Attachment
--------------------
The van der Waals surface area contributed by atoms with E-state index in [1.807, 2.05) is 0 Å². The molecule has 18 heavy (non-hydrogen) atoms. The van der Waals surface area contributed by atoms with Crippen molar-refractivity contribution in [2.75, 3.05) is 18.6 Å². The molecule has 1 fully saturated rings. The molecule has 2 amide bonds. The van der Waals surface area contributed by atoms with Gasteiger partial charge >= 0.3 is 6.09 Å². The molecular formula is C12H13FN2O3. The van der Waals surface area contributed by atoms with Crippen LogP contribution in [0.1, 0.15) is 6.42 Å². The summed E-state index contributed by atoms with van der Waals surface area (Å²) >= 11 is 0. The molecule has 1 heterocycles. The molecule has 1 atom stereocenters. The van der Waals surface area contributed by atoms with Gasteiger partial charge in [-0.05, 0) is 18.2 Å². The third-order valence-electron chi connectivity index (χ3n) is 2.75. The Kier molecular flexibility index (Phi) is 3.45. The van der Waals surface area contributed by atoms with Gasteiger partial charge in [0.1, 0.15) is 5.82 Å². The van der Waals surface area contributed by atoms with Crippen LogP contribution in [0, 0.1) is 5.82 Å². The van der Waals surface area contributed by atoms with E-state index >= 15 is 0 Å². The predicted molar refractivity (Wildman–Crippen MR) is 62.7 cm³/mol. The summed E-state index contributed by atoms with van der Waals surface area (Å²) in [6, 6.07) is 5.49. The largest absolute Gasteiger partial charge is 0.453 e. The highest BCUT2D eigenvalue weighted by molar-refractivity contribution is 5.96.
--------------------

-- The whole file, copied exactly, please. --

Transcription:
The van der Waals surface area contributed by atoms with E-state index in [1.807, 2.05) is 0 Å². The molecule has 18 heavy (non-hydrogen) atoms. The van der Waals surface area contributed by atoms with Crippen molar-refractivity contribution in [2.75, 3.05) is 18.6 Å². The molecule has 1 fully saturated rings. The molecule has 2 amide bonds. The van der Waals surface area contributed by atoms with Gasteiger partial charge >= 0.3 is 6.09 Å². The molecular formula is C12H13FN2O3. The van der Waals surface area contributed by atoms with Crippen LogP contribution in [0.1, 0.15) is 6.42 Å². The summed E-state index contributed by atoms with van der Waals surface area (Å²) >= 11 is 0. The molecule has 1 heterocycles. The molecule has 1 atom stereocenters. The van der Waals surface area contributed by atoms with Gasteiger partial charge in [-0.05, 0) is 18.2 Å². The third-order valence-electron chi connectivity index (χ3n) is 2.75. The Kier molecular flexibility index (Phi) is 3.45. The van der Waals surface area contributed by atoms with Gasteiger partial charge in [0.1, 0.15) is 5.82 Å². The van der Waals surface area contributed by atoms with Crippen LogP contribution in [0, 0.1) is 5.82 Å². The van der Waals surface area contributed by atoms with E-state index >= 15 is 0 Å². The predicted molar refractivity (Wildman–Crippen MR) is 62.7 cm³/mol. The summed E-state index contributed by atoms with van der Waals surface area (Å²) in [6, 6.07) is 5.49. The largest absolute Gasteiger partial charge is 0.453 e. The highest BCUT2D eigenvalue weighted by molar-refractivity contribution is 5.96.